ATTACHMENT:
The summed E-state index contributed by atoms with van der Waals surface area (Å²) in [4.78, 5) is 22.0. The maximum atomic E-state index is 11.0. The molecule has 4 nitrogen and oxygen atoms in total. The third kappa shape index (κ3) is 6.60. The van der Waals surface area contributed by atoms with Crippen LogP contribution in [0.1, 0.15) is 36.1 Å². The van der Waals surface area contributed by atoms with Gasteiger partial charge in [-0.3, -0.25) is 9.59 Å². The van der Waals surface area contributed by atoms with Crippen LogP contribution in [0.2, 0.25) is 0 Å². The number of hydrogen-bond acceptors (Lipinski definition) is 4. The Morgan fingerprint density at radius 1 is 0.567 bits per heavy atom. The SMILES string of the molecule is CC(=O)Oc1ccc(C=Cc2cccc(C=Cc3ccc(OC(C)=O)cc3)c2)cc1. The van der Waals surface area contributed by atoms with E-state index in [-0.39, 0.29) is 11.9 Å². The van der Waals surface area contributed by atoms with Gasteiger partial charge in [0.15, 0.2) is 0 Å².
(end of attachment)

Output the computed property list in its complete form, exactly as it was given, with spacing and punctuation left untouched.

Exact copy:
The summed E-state index contributed by atoms with van der Waals surface area (Å²) in [4.78, 5) is 22.0. The maximum atomic E-state index is 11.0. The molecule has 4 nitrogen and oxygen atoms in total. The third kappa shape index (κ3) is 6.60. The van der Waals surface area contributed by atoms with Crippen LogP contribution in [0.1, 0.15) is 36.1 Å². The van der Waals surface area contributed by atoms with Gasteiger partial charge in [-0.3, -0.25) is 9.59 Å². The van der Waals surface area contributed by atoms with Crippen LogP contribution in [0.2, 0.25) is 0 Å². The number of hydrogen-bond acceptors (Lipinski definition) is 4. The Morgan fingerprint density at radius 1 is 0.567 bits per heavy atom. The SMILES string of the molecule is CC(=O)Oc1ccc(C=Cc2cccc(C=Cc3ccc(OC(C)=O)cc3)c2)cc1. The van der Waals surface area contributed by atoms with E-state index in [-0.39, 0.29) is 11.9 Å². The van der Waals surface area contributed by atoms with Gasteiger partial charge in [0.15, 0.2) is 0 Å².